27th MAy 2024 – (Hong Kong) The relationship between the United States and China is arguably the most consequential bilateral relationship in the world today. As the two largest economies and most influential global powers, the state of U.S.-China relations has far-reaching implications for international stability, economic prosperity, and the trajectory of the 21st century. Yet in recent years, this crucial relationship has been strained by growing mistrust, economic tensions, and geopolitical rivalry.

To put the U.S.-China relationship back on a more positive footing, both sides will need to engage in a delicate balancing act – standing firm on core interests and values, while also finding ways to cooperate on shared challenges. It’s a tall order, but one that is essential for the well-being of both nations and the world at large.

One key area where the U.S. and China must find common ground is in the economic sphere. For decades, trade and investment ties have served as the “ballast” of the overall relationship, fostering interdependence and creating powerful incentives for cooperation. However, this economic anchor is now being strained by a host of issues, from disputes over market access and intellectual property rights to concerns about forced technology transfer and unfair subsidies.

To address these frictions, the U.S. should pursue a two-track approach. On one hand, it must be firm in defending its economic interests and pushing back against unfair practices. This means using targeted trade remedies when necessary, while also working with allies to pressure China to level the playing field and abide by global trade rules. At the same time, however, the U.S. should avoid broad-based decoupling or a full-scale economic war, which would be hugely damaging to both economies and the global trading system.

Instead, the U.S. should seek to deepen economic engagement with China in mutually beneficial ways. This could include negotiating a high-standard bilateral investment treaty, expanding market access in sectors like financial services and healthcare, and collaborating on infrastructure projects in third countries. By creating more avenues for positive economic interaction, the U.S. can help anchor the relationship and build goodwill for cooperation in other areas.

Beyond economics, the U.S. and China also have a shared interest in tackling transnational challenges like climate change, global health security, and nuclear nonproliferation. These are issues that no single country can address alone, and where U.S.-China cooperation is essential for making meaningful progress.

Take climate change, for example. As the world’s two largest emitters of greenhouse gases, the U.S. and China have a special responsibility to lead the global transition to a low-carbon future. While both countries have made significant commitments to reduce emissions, much more needs to be done to keep global warming below dangerous levels. By working together on issues like clean energy innovation, carbon pricing, and green finance, the U.S. and China can not only accelerate their own decarbonisation efforts, but also catalyze broader global action.

Similarly, in the realm of global health, the COVID-19 pandemic has underscored the urgent need for international cooperation to prevent and respond to disease outbreaks. As the two countries with the most advanced medical and scientific capabilities, the U.S. and China have much to gain from collaborating on vaccine development, disease surveillance, and capacity building in developing countries. By pooling resources and expertise, they can help strengthen global health security and save countless lives.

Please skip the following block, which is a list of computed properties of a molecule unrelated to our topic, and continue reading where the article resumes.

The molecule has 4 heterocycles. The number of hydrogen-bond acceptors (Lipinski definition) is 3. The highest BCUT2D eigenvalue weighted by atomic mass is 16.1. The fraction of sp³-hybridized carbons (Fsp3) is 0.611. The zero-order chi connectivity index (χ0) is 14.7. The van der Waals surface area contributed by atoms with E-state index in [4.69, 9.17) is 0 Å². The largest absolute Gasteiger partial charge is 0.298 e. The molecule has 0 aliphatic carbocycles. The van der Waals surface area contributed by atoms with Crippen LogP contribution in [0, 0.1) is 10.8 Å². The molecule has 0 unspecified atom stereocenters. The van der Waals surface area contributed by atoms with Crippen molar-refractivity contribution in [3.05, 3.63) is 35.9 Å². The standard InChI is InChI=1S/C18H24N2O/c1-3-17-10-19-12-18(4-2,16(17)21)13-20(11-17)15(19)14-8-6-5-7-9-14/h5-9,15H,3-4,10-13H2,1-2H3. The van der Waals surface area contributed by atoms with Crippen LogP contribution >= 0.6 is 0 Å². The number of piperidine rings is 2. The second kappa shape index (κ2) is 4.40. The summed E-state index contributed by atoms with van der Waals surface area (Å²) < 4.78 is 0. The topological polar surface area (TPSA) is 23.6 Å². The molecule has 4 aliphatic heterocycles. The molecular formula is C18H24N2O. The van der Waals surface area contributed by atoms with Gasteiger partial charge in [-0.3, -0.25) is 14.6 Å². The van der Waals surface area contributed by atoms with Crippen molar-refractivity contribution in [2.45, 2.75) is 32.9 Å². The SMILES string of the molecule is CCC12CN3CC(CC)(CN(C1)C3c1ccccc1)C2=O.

Of course, building a more constructive U.S.-China relationship will not be easy. There are real differences in interests, values, and political systems that will continue to generate friction and mistrust. The U.S. has valid concerns about China’s human rights record, its assertive behaviour in the South China Sea, and its use of economic coercion against smaller countries. For its part, China bristles at what it sees as U.S. interference in its internal affairs and attempts to contain its rise.

Managing these tensions will require deft diplomacy and a willingness to compartmentalize differences. The U.S. should continue to speak out on issues like human rights and freedom of navigation, but it should do so in a principled and consistent manner, without gratuitously antagonizing China or treating it as an enemy. At the same time, it should seek to expand areas of cooperation where interests align, building habits of dialogue and creating a more stable overall relationship.

Crucially, this effort must be underpinned by a robust domestic foundation. To effectively engage China from a position of strength, the U.S. needs to invest in its own economic competitiveness, technological leadership, and political cohesion. This means boosting funding for research and development, upgrading infrastructure, improving education and workforce training, and healing the deep partisan divisions that have undermined America’s ability to act with unity and purpose on the global stage.

Ultimately, the goal should be to forge a relationship with China that is competitive where necessary, collaborative where possible, and always grounded in mutual respect and understanding. This won’t be a smooth or linear process – there will be setbacks and disagreements along the way. But with patience, perseverance, and skilful diplomacy, the U.S. and China can steer their relationship towards a more positive and productive future.

In doing so, they can not only advance their own interests, but also contribute to a more stable, prosperous, and cooperative international order. In an era of global challenges that demand global solutions, that is a goal worth striving for – not just for the U.S. and China, but for the world at large.